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Afrofuturism and its Revolutionary Impact


In his essay, Black to the Future, Mark Dery coined the term ‘Afrofuturism’ and defined it as follows:

“Speculative fiction that treats African-American themes and addresses African-American concerns in the context of twentieth-century technoculture—and, more generally, African-American signification that appropriates images of technology and a prosthetically enhanced future…”

Speculative fiction combines magic and technology to present alternate realities and visions of the future. For example the novel, The Man in the High Castle, is based on an alternative ending to World War II. Afrofuturism often takes advantage of science fiction tropes and devices, applying them to African culture. I recently read The Wormwood Trilogy which is a fantastic Afrofuturist series where Nigeria is invaded with aliens. The author, Tade Thompson, combined the traditional sci-fi device of alien invasions with a unique setting, Africa. The reason this created a series unlike any other I have read was because alien invasions are conventionally used as allegories for colonialism, occurring in Western countries. It creates a weird effect where the colonists are being colonised and (in my opinion) that's a very overdone trope at this point. So to shift the setting to Nigeria, changes the messaging of the story.

“The media can be an instrument of change, it can maintain the status quo and reflect the views of the society or it can, hopefully, awaken people and change minds. I think it depends on who’s piloting the plane.”

– Katie Couric

One mainstream example of Afrofuturism is the film Black Panther. Afrofuturism is a movement where the audience can view African people through a context often separate from colonialism. In Black Panther, the fictional African nation of Wakanda is far more advanced than the rest of the world, with its immense technological and scientific advantages being part of the main plot. Part of what made Black Panther the highest grossing film in North America (unseating Titanic) was the fact that it portrayed black culture in a positive light, which provided incredibly valuable representation for young people. Science fiction has historically been dominated by white men, despite the contributions of black authors such as Octavia Butler ​​– often considered the godmother of Afrofuturism – and this limits narratives to being eurocentric. Representation matters, and Afrofuturism has given black creators the ability to represent their own stories and challenge conventional portrayals of African culture, and people.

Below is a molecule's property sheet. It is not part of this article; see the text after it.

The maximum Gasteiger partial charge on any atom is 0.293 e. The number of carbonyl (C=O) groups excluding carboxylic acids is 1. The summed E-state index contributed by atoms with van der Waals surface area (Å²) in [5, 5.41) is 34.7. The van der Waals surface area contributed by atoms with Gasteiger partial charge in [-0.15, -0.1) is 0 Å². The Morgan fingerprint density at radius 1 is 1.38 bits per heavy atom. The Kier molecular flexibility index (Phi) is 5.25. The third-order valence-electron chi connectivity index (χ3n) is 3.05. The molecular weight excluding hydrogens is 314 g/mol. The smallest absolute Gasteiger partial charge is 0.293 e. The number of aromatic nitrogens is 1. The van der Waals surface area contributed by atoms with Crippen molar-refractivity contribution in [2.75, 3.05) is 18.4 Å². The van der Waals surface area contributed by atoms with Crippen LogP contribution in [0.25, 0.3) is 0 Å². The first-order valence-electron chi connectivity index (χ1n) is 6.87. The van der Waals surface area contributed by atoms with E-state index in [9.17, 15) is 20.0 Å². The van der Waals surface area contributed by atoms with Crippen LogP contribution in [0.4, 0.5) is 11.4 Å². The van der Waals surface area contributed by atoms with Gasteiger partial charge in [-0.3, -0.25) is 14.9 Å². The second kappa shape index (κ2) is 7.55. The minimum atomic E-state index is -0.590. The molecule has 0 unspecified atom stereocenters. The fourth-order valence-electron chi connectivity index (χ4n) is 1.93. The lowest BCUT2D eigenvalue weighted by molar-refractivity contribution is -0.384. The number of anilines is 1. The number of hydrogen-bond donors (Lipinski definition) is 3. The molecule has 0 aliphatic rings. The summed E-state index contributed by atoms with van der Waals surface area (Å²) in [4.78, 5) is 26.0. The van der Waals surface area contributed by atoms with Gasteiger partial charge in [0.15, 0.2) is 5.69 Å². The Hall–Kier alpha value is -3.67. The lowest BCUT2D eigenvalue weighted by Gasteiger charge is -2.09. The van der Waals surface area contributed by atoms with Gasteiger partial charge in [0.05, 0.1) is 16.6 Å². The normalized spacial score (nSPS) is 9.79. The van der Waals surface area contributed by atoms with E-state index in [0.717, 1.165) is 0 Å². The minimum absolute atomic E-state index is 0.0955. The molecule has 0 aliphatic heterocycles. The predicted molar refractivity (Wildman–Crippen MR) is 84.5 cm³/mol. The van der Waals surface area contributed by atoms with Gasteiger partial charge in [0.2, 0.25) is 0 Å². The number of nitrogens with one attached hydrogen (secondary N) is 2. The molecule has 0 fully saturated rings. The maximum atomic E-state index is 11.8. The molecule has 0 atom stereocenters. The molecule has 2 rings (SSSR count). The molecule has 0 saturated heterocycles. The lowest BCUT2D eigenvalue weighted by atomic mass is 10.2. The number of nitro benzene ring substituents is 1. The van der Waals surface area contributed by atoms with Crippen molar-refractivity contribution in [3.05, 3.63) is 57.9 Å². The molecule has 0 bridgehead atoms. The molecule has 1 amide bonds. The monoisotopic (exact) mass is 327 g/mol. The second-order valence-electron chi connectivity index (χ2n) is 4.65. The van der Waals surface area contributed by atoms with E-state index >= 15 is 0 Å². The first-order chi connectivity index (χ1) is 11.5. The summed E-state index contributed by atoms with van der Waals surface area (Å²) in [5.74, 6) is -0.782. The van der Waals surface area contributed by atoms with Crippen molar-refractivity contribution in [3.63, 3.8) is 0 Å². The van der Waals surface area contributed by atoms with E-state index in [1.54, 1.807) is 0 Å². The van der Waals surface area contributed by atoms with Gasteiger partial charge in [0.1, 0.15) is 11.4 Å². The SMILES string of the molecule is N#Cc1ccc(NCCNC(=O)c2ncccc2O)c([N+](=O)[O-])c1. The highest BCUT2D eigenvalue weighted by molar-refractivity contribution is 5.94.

Octavia Butler was a revolutionary figure and the first black woman to write in the science fiction genre. In her book Dawn, the first part of the Lilith’s Brood series, the protagonist wakes up in the future after a ‘humancide.’ The series explores race, sexuality, gender, and the idea that humanity is inherently bad and destructive. It also speaks to politics, imperialism, eugenics, and a ton of other issues. The amount of meaning packed into her work is truly astonishing and as a writer deeply worried about the future of humanity, Butler laid the groundwork for science fiction as a genre and also inspired other black creators like producer and actor Viola Davis. If you are a sci-fi fan, you should absolutely read Butler’s work. If you aren't a sci-fi fan, you should still absolutely read her work as she is a literary giant.

Up until last year, I have never made any real effort to decolonise my bookshelf or to consume more diverse literature. African literature is not a monolith; the continent comprises 1.26 billion people in about 60 countries which makes up 16% of the world’s population. Most people I have spoken to don’t read many African authors which is actually insane when you consider how big Africa is. Afrofuturism is a fantastic gateway into a broad range of books which express so many varying cultures and ideas. In case you cannot tell, I am a big fan of African literature because everytime I read it, I learn new things about the world and that is pretty neat.

If Afrofuturism sounds like a movement you would be interested in, I would thoroughly recommend looking into the winners of the Nommo Award. It is presented by the African Speculative Fiction Society who award books which encompass a variety of ideas such as “science fiction, fantasy, stories of magic and traditional belief, alternative histories, horror and strange stuff that might not fit in anywhere else.” I would also recommend reading the Wormwood Trilogyby Tade Thompson and the Lilith's Brood Collection by Octavia Butler (and honestly all of her writing).


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